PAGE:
The hardest part of recovery was feeling my body change - my favorite jeans no longer fit, crop tops revealed a tummy I felt insecure about, and my body felt heavier overall. It felt like after holding onto my food rules and perfectionistic mindset for almost a decade, I was relinquishing all my “hard work” and allowing my body to evolve into something I had always feared.
At one point during my sophomore year of college, I was 25 pounds heavier than I was a freshman. I had reached a point of absolute mental exhaustion with my eating disorder, and giving up my restrictive mindset was a final act of surrender. Only then, finally, did I uncover the truth: the belief that my eating disorder gave me control was a lie; it controlled me, grotesquely distorting my view of my body and urging me to see all its problems, rather than its incredible abilities and innate worth.
Our society has embraced diet culture to the point it feels silly giving diet culture a label - it is deeply engrained within our attitudes towards thinness versus weight gain, our obsessions with working out and eating clean, and our false belief that we aren’t lovable until we lose weight first. Diet culture is reflected in the before versus after photos and the casual comments we see on Instagram: “skinny legend”; “legs for days”; “you lost weight? you look good”; and more. But it is also expressed through our own self-talk. When we look in the mirror, it feels second nature to name our flaws, nitpicking the tens of things we swear must be changed before reaching contentment.
But what if looked our bodies differently? What if, instead of looking at them through our own eyes, we viewed and celebrated ourselves through God’s?
Friends, I encourage us to wrestle with this idea - that the way God created us is not only beautiful and unique, but good. Our bodies are not trophies for the world to covet or judge; neither are they measurements of our discipline and success. Our bodies are instruments that allow us to love, serve, experience, give. They are vessels that allow us to sing, dance, act, create. God intricately designed each body part with intention, and He gave us our specific body shape and size. The way I look will never be the exact same as my best friend or roommate, even if we ate or exercised the same.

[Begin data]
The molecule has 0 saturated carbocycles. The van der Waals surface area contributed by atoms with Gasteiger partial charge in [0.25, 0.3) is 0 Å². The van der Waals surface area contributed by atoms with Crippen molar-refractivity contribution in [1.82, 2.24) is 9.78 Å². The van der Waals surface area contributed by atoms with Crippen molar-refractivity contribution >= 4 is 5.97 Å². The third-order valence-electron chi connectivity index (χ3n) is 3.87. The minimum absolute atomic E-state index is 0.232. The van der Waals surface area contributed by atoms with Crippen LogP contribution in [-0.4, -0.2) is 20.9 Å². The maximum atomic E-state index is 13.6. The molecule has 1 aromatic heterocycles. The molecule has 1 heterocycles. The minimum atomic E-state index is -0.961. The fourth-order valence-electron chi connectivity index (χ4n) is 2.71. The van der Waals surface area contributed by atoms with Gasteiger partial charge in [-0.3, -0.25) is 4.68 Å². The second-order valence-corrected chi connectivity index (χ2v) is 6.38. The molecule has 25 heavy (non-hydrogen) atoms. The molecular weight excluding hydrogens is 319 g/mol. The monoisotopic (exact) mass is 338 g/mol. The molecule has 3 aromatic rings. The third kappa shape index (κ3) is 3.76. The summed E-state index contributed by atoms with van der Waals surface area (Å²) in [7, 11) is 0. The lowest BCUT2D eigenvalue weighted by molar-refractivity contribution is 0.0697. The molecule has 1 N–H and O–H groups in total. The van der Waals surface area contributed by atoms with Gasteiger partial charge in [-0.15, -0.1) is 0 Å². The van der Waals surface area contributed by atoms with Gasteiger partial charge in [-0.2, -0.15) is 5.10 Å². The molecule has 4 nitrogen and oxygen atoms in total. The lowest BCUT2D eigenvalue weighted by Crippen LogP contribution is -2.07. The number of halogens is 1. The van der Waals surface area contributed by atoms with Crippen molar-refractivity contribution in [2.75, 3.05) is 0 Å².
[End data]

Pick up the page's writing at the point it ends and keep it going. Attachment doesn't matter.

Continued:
Beyond that truth, I encourage us to take it a step further by changing our perspective towards the “imperfections” of our bodies:
Your stretch marks aren’t signs that you have failed at being self-controlled - they are beautiful tiger stripes, proof that you are growing and living to the fullest.
Your touching thighs aren’t signs that you need to need to lay off the carbs - they are best friends, and they like to be with each other.
Your tummy isn’t a sign that you are undisciplined and unattractive - it protects you, gives you warmth, and stores the delicious food we can take delight in.
This call to take our eyes off ourselves and focus them on God doesn’t mean to invalidate, minimize, or neglect the realities of our struggles - rather, it is an invitation to no longer view our bodies as ugly, shameful, or inadequate, but as beautifully and purposefully made. It means to view ourselves through God’s perspective, to see His goodness in every limb and body part, to cherish the way our hair shines, our legs move, and our arms feel. Allow yourself to replace the world’s changing beauty standards and lies with God’s everlasting truth.
The world promotes diets so we continually obsess over our bodies. God says "[you are] fearfully and wonderfully made" (Psalms 139:14).
The world judges us based on our physical appearance. God says, “People look at outward appearance, but [I] look at the heart” (1 Samuel 16:7).
The world tells women we must be sexy and enviable to be desired by men. God says, “Charm is deceptive and beauty is fleeting; but a woman who fears the Lord is to be praised” (Proverbs 31:30).
Living with the internal and external pressures to constantly be focused on our bodies is difficult, and I hear you. I myself lived so long with those loud voices dominating my headspace and polluting my childhood confidence with deep shame and insecurity. When outside criticism seeks to tear us down or doubt our worth, lean on God and fill your mind with His truth. He believes in us, and beckons with love, “Be strong and courageous. Do not be afraid, do not be discouraged, for [I] will be with you wherever you go" (Joshua 1:9).
Own it today: your body is beautiful, and it is good.
Jessie Cheng studies marketing and film at Boston College. Her marketing experience has allowed Cheng to work directly with musical talent, thereby strengthening her dedication to creating a culture of empathy through creative storytelling. As a Chinese American woman, Cheng hopes to advance a new, diverse narrative on mental health and in penning her debut novel, Unglamored, has sparked a conversation about eating disorders within Asian communities and the entertainment industry.
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